VISITORS to this weekend’s Darlington Arts Festival have the rare opportunity to see a collection of works by acclaimed artist Hans Arkeveld.
Exhibition curator Carolyn Staveley said the retrospective exhibition was a coup for festival organisers, given Arkeveld rarely agreed to requests to show his work.
“He is amazing; his body of work is world-class but he doesn’t often say yes to exhibitions,” she said.
“His last solo exhibition was 12 years ago, so we are delighted he has agreed to be part of our festival.”
The collection Mie Ayam, meaning chicken noodles, features a variety of media and materials including bronze, wood, wire, wax and recycled objects, along with paintings and drawings.
Arkeveld’s body of work spans more than 50 years and is featured in many private and public collections.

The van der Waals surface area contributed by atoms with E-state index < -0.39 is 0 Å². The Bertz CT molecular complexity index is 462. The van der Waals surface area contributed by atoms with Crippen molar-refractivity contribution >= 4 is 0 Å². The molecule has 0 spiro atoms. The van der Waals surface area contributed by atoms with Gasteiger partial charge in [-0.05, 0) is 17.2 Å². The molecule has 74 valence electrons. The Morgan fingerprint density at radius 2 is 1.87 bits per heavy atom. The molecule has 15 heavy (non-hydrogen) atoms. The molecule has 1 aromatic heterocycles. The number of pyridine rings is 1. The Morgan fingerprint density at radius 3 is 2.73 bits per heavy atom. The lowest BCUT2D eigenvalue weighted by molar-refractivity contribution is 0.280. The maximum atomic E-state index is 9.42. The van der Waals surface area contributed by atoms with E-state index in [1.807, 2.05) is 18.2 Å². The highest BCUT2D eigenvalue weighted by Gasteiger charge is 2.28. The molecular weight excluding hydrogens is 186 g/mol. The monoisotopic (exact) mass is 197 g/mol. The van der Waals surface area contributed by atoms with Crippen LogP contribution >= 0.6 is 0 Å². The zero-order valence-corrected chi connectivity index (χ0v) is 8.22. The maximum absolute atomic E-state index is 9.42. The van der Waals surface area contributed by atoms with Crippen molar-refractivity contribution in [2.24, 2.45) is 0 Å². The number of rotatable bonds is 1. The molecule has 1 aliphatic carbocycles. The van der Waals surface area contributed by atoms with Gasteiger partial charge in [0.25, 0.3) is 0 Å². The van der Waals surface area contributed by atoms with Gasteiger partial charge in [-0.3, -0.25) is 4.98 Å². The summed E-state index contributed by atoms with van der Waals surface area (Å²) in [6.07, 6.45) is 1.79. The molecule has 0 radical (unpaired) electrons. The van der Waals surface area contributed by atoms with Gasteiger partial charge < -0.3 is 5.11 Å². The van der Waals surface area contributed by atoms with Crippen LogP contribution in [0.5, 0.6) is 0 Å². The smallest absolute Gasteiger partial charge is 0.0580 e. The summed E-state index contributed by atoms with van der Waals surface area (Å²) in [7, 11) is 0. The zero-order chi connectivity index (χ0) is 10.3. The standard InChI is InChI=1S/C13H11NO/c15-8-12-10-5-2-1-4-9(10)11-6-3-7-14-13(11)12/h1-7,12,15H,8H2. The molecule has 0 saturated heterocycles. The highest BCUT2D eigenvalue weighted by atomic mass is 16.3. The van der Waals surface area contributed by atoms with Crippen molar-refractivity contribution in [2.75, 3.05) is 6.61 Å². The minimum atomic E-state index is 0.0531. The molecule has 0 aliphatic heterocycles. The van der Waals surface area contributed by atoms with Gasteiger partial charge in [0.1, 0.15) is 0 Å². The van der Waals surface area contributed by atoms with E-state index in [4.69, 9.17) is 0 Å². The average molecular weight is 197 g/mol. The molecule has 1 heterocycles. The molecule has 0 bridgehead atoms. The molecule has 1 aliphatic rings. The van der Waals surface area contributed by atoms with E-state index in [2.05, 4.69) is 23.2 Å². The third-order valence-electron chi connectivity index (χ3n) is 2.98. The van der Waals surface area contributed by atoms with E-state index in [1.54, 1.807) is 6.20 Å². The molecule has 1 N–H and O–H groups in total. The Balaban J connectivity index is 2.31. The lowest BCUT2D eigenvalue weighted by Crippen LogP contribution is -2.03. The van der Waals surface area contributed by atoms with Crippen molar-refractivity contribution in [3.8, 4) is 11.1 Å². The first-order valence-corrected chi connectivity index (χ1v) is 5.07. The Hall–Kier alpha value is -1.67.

A key theme in his work is the human body, which he studied while in residence at the School of Anatomy and Human Biology at UWA.
Ms Staveley said another key influence for the artist was his sense of social justice, with humanitarian issues the theme of many of his works.
In addition to the Arkeveld exhibition at Darlington Hall will be artwork by local artists and the first entries in the new Robert Juniper Landscape Art Prize.
Juniper lived in Darlington until 2012 and was one of Australia’s most prominent artists.
The Darlington Arts Festival started as a fundraising event for the local bush fire brigade and many WA artists who lived and worked locally donated artworks.
The festival grew rapidly to become the biggest community arts event in the Shire of Mundaring.
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